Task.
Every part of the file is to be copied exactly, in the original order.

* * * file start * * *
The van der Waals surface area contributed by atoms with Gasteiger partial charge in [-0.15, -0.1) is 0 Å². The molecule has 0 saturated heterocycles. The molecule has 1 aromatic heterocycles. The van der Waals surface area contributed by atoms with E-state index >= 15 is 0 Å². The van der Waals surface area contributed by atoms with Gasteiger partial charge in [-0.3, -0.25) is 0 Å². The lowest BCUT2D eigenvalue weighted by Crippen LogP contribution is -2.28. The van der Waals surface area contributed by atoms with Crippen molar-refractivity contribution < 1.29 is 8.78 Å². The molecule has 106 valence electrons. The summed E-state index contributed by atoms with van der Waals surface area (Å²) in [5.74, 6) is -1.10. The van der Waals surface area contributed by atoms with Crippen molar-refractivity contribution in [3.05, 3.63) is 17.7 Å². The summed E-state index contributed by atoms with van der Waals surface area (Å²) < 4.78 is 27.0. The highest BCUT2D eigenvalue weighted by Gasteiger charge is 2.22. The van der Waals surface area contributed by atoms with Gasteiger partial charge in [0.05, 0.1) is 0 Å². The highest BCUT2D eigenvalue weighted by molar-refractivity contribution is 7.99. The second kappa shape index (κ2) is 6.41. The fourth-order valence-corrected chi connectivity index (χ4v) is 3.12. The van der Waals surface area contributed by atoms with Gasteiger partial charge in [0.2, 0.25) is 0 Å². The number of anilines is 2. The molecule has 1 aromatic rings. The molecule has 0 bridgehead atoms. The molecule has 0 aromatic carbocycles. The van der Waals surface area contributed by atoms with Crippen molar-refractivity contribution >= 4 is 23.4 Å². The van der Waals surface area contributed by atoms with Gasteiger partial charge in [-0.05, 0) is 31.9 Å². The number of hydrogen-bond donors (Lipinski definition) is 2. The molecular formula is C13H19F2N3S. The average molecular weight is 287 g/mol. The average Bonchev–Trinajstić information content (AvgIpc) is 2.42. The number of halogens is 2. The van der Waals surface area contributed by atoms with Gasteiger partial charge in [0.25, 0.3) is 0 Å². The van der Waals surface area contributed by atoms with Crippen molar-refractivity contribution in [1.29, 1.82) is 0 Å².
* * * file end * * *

The van der Waals surface area contributed by atoms with Gasteiger partial charge in [-0.15, -0.1) is 0 Å². The molecule has 0 saturated heterocycles. The molecule has 1 aromatic heterocycles. The van der Waals surface area contributed by atoms with E-state index >= 15 is 0 Å². The van der Waals surface area contributed by atoms with Gasteiger partial charge in [-0.3, -0.25) is 0 Å². The lowest BCUT2D eigenvalue weighted by Crippen LogP contribution is -2.28. The van der Waals surface area contributed by atoms with Crippen molar-refractivity contribution < 1.29 is 8.78 Å². The molecule has 106 valence electrons. The summed E-state index contributed by atoms with van der Waals surface area (Å²) in [5.74, 6) is -1.10. The van der Waals surface area contributed by atoms with Crippen molar-refractivity contribution in [3.05, 3.63) is 17.7 Å². The summed E-state index contributed by atoms with van der Waals surface area (Å²) < 4.78 is 27.0. The highest BCUT2D eigenvalue weighted by Gasteiger charge is 2.22. The van der Waals surface area contributed by atoms with Gasteiger partial charge in [0.05, 0.1) is 0 Å². The highest BCUT2D eigenvalue weighted by molar-refractivity contribution is 7.99. The second kappa shape index (κ2) is 6.41. The fourth-order valence-corrected chi connectivity index (χ4v) is 3.12. The van der Waals surface area contributed by atoms with Gasteiger partial charge in [0.2, 0.25) is 0 Å². The number of anilines is 2. The molecule has 1 aromatic rings. The molecule has 0 bridgehead atoms. The molecule has 0 aromatic carbocycles. The van der Waals surface area contributed by atoms with Crippen molar-refractivity contribution >= 4 is 23.4 Å². The van der Waals surface area contributed by atoms with Gasteiger partial charge in [-0.05, 0) is 31.9 Å². The number of hydrogen-bond donors (Lipinski definition) is 2. The molecular formula is C13H19F2N3S. The average molecular weight is 287 g/mol. The average Bonchev–Trinajstić information content (AvgIpc) is 2.42. The number of halogens is 2. The van der Waals surface area contributed by atoms with Gasteiger partial charge in [0.25, 0.3) is 0 Å². The van der Waals surface area contributed by atoms with Crippen molar-refractivity contribution in [1.29, 1.82) is 0 Å².